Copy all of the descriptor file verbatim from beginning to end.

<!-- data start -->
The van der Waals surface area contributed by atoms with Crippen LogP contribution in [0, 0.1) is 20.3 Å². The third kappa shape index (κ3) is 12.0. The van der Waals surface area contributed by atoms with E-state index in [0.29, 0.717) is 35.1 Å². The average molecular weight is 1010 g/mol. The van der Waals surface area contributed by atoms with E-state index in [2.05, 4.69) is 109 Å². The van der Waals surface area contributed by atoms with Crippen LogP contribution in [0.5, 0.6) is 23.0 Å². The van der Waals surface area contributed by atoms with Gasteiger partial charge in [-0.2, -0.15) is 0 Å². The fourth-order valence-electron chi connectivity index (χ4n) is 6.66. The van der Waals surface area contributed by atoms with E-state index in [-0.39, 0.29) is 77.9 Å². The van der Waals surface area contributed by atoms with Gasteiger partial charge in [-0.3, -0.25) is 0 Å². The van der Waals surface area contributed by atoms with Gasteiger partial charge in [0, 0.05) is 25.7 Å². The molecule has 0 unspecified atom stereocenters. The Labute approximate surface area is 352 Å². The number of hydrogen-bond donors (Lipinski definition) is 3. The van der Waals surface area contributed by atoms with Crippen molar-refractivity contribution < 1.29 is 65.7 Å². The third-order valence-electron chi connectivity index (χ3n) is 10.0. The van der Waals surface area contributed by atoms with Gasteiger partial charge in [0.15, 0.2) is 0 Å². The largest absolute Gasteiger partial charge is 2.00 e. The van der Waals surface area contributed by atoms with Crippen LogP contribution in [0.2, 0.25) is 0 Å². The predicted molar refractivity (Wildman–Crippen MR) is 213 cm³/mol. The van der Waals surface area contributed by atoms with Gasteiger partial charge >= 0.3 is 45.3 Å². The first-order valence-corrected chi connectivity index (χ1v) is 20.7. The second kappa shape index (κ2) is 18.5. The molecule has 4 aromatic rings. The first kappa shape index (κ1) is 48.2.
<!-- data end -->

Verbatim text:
The van der Waals surface area contributed by atoms with Crippen LogP contribution in [0, 0.1) is 20.3 Å². The third kappa shape index (κ3) is 12.0. The van der Waals surface area contributed by atoms with E-state index in [0.29, 0.717) is 35.1 Å². The average molecular weight is 1010 g/mol. The van der Waals surface area contributed by atoms with E-state index in [2.05, 4.69) is 109 Å². The van der Waals surface area contributed by atoms with Crippen LogP contribution in [0.5, 0.6) is 23.0 Å². The van der Waals surface area contributed by atoms with Gasteiger partial charge in [-0.2, -0.15) is 0 Å². The fourth-order valence-electron chi connectivity index (χ4n) is 6.66. The van der Waals surface area contributed by atoms with E-state index in [-0.39, 0.29) is 77.9 Å². The van der Waals surface area contributed by atoms with Gasteiger partial charge in [-0.3, -0.25) is 0 Å². The van der Waals surface area contributed by atoms with Gasteiger partial charge in [0, 0.05) is 25.7 Å². The molecule has 0 unspecified atom stereocenters. The Labute approximate surface area is 352 Å². The number of hydrogen-bond donors (Lipinski definition) is 3. The van der Waals surface area contributed by atoms with Crippen molar-refractivity contribution < 1.29 is 65.7 Å². The third-order valence-electron chi connectivity index (χ3n) is 10.0. The van der Waals surface area contributed by atoms with Gasteiger partial charge in [0.15, 0.2) is 0 Å². The largest absolute Gasteiger partial charge is 2.00 e. The van der Waals surface area contributed by atoms with Crippen LogP contribution in [0.2, 0.25) is 0 Å². The predicted molar refractivity (Wildman–Crippen MR) is 213 cm³/mol. The van der Waals surface area contributed by atoms with Gasteiger partial charge >= 0.3 is 45.3 Å². The first-order valence-corrected chi connectivity index (χ1v) is 20.7. The second kappa shape index (κ2) is 18.5. The molecule has 4 aromatic rings. The first kappa shape index (κ1) is 48.2.